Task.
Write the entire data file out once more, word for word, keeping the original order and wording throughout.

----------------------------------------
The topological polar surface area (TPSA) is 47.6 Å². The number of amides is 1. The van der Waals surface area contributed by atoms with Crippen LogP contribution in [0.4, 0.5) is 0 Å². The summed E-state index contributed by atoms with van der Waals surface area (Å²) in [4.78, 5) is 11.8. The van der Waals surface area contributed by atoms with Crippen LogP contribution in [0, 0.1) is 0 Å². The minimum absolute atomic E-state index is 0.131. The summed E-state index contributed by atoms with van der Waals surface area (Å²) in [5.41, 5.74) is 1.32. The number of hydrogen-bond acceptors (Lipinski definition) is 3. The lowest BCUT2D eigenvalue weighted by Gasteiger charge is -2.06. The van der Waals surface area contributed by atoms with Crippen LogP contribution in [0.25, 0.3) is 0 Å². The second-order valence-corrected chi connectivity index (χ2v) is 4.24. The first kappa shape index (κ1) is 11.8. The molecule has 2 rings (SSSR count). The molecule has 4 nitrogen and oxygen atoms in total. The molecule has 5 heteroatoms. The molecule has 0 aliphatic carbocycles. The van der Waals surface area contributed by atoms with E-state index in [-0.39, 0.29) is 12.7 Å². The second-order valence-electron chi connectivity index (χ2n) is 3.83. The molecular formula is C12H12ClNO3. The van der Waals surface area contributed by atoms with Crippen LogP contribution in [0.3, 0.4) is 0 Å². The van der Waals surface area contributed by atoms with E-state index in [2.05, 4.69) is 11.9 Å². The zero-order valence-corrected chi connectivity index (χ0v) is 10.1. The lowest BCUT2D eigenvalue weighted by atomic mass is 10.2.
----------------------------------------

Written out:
The topological polar surface area (TPSA) is 47.6 Å². The number of amides is 1. The van der Waals surface area contributed by atoms with Crippen LogP contribution in [0.4, 0.5) is 0 Å². The summed E-state index contributed by atoms with van der Waals surface area (Å²) in [4.78, 5) is 11.8. The van der Waals surface area contributed by atoms with Crippen LogP contribution in [0, 0.1) is 0 Å². The minimum absolute atomic E-state index is 0.131. The summed E-state index contributed by atoms with van der Waals surface area (Å²) in [5.41, 5.74) is 1.32. The number of hydrogen-bond acceptors (Lipinski definition) is 3. The lowest BCUT2D eigenvalue weighted by Gasteiger charge is -2.06. The van der Waals surface area contributed by atoms with Crippen LogP contribution in [0.25, 0.3) is 0 Å². The second-order valence-corrected chi connectivity index (χ2v) is 4.24. The first kappa shape index (κ1) is 11.8. The molecule has 2 rings (SSSR count). The molecule has 4 nitrogen and oxygen atoms in total. The molecule has 5 heteroatoms. The molecule has 0 aliphatic carbocycles. The van der Waals surface area contributed by atoms with E-state index in [-0.39, 0.29) is 12.7 Å². The second-order valence-electron chi connectivity index (χ2n) is 3.83. The molecular formula is C12H12ClNO3. The van der Waals surface area contributed by atoms with Crippen LogP contribution in [0.3, 0.4) is 0 Å². The van der Waals surface area contributed by atoms with E-state index in [2.05, 4.69) is 11.9 Å². The zero-order valence-corrected chi connectivity index (χ0v) is 10.1. The lowest BCUT2D eigenvalue weighted by atomic mass is 10.2.